The ISBA diversity Web page serves as a central repository of the latest diversity-related information, activities and events within the bar association as well as the Illinois legal community. The Web page also provides insight into recent diversity led initiatives and highlights the progress of other Task Force recommendations.

Related Court Cases

Involuntary Admission
In re Megan G.
Petition asserted a claim under Section 3-600 of Mental Health Code, alleging that Respondent is subject to involuntary admission to a mental health facility and is in need of immediate hospitalization. As petition sets forth the required allegations, on its face, the petition alleges existence of a justiciable matter, and thus the court had subject matter jurisdiction. As court was procedurally limited from hearing matter while felony charges were pending, it properly dismissed petition for involuntarily admission. Respondent did not contest personal jurisdiction, and received proper notice, and her appointed counsel was present at the hearing on her motion to dismiss. Thus, the trial court had personal jurisdiction over Respondent. (SPENCE, concurring; JORGENSEN, specially concurring.)

Fair Trial
In re Benny M.
Court granted State's petition to subject him to involuntary treatment with psychotropic medication. Respondent was denied a fair trial when court denied his request to remove his shackles during the hearing, without making any findings that such shackling was necessary. Court did not explicitly make any findings supporting shackling, and court conducted almost no independent assessment of factors involved in shackling decision; thus, court abused its discretion in ordering continued shackling of Respondent. Appeal falls within exceptions to mootness doctrine, as it is capable of repetition yet evades review, public interest exception applies, and there is uncertainty as to whether same factors must be considered when proceeding is a civil proceeding in which fundamental rights of Respondent are at issue. (ZENOFF and SPENCE, concurring.)

Bocock v. O'Leary
Plaintiff filed 21-count petition for mandamus to enforce provisions of Illinois DOC County Jail Standards which Plaintiff alleged that Will County Detention Facility violated. Only the DOC Director is statutorily authorized to petition a court to order compliance with county jail standards. Thus, Plaintiff lacks standing for his mandamus petition. DOC regulations do not create private cause of action to inmate seeking to remedy a county jail’s alleged noncompliance with regulations. (HOLDRIDGE and SCHMIDT, concurring.)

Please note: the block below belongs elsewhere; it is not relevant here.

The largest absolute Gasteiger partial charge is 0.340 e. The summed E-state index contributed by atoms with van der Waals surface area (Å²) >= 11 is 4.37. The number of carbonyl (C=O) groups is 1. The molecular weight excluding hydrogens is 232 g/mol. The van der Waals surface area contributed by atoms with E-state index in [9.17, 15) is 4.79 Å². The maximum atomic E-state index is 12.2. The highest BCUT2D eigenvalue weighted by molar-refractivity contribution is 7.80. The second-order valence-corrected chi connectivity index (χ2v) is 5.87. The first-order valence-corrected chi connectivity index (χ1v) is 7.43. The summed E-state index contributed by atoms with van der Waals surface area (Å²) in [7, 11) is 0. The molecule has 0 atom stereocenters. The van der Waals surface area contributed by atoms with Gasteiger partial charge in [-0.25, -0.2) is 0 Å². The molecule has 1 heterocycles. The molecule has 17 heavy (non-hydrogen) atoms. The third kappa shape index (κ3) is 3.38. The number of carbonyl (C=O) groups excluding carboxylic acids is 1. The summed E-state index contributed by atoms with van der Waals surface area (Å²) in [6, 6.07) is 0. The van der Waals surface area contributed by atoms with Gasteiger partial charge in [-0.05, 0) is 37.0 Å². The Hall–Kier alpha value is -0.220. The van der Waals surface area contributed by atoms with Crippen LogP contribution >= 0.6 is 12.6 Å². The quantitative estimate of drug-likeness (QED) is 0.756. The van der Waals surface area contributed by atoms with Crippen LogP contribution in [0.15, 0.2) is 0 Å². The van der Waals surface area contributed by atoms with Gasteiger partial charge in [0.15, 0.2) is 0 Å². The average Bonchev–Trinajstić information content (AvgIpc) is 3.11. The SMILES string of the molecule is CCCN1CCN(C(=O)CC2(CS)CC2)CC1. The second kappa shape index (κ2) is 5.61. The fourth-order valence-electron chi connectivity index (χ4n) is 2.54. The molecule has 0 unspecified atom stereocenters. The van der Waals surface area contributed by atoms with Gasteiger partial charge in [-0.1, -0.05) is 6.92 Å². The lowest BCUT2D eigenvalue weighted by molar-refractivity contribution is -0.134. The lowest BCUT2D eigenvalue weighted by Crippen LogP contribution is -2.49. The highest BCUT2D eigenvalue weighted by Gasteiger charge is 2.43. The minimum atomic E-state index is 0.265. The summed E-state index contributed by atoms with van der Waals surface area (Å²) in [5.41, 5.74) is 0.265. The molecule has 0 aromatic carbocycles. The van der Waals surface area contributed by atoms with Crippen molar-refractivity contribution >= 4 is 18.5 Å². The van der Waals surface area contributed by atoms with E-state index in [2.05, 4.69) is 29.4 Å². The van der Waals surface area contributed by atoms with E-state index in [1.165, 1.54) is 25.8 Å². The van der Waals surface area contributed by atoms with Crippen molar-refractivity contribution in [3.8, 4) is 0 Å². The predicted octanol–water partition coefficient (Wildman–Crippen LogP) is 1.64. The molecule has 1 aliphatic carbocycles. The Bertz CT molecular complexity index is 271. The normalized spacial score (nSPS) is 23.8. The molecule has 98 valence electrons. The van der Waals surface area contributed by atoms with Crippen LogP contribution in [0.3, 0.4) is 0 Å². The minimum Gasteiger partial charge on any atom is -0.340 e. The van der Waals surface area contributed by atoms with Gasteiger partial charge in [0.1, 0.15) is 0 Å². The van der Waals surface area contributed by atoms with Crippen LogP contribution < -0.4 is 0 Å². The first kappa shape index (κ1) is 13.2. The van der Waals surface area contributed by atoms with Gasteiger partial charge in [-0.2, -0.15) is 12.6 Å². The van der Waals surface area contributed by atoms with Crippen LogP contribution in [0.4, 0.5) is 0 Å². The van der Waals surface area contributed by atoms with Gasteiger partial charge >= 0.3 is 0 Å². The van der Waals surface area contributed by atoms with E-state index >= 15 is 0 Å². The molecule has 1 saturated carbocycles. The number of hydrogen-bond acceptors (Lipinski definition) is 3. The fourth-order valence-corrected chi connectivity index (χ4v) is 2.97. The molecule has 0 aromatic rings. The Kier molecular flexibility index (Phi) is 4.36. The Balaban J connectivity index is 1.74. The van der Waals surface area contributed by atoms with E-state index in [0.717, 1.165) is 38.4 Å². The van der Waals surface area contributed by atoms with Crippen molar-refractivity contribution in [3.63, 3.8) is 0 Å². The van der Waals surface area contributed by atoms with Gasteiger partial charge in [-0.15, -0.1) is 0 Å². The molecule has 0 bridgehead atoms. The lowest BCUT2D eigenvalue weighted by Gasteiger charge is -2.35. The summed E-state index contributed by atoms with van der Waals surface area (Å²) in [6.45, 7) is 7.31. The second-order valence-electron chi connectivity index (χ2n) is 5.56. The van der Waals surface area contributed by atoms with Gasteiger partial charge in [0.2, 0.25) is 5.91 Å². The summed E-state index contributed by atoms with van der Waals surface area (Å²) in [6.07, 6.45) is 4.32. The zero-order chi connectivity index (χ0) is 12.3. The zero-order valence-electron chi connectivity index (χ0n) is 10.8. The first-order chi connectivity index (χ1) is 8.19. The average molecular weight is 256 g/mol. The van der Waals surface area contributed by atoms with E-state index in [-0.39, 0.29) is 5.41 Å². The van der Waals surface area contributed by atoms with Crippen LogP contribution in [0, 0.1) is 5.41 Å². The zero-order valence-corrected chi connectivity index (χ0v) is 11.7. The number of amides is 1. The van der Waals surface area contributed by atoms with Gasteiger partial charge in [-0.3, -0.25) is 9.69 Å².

Whirl v. Clague
Court erred in dismissing inmates's pro se mandamus petition alleging that sheriff, county clerk, and correctional center warden violated his right to marry by frustrating his ability to acquire a marriage license and ultimately to marry.Inmate requested that Defendants follow through with correctional center's structured written procedural step of furloughing him to county clerk's office on a scheduled day and time to acquire his marriage license. Correctional center's memo describing procedure affords no discretion as to step involving furloughing of an inmate to get marriage license. Petition seeks to compel Sheriff, clerk, and warden to desist from actions that frustrate his constitutional right to marry and do what is necessary for him to secure a marriage license, and thus is a proper request for mandamus relief. (CARTER, concurring; SCHMIDT, dissenting.)

Race Discrimination
Windsor Clothing Store v. Castro
Petitioner filed complaint with Illinois Department of Human Rights (IDHR), alleging denial of full and equal enjoyment of public accommodation based on race, as a sales associate followed her during the entire time she was in the Respondent clothing store. Respondent did not submit verified response to charge, and Illinois Human Rights Commission entered default order against it. Respondent failed to show that it acted with diligence, as it failed to show cause why it could not file verified response, and failed to file request for review of default order, and showed deliberate disregard for IDHR's authority. Commission properly adopted ALJ's recommendations and awarded $25,000 in compensation for emotional distress, and Commission properly denied untimely request to vacate default order.(HYMAN and PUCINSKI, concurring.)

Disclaimer: This newsletter is for subscribers’ personal use only; redistribution is prohibited. Copyright Illinois State Bar Association. Statements or expressions of opinion appearing herein are those of the authors and not necessarily those of the Association or Editors, and likewise the publication of any advertisement is not to be construed as an endorsement of the product or service offered unless it is specifically stated in the ad that there is such approval or endorsement.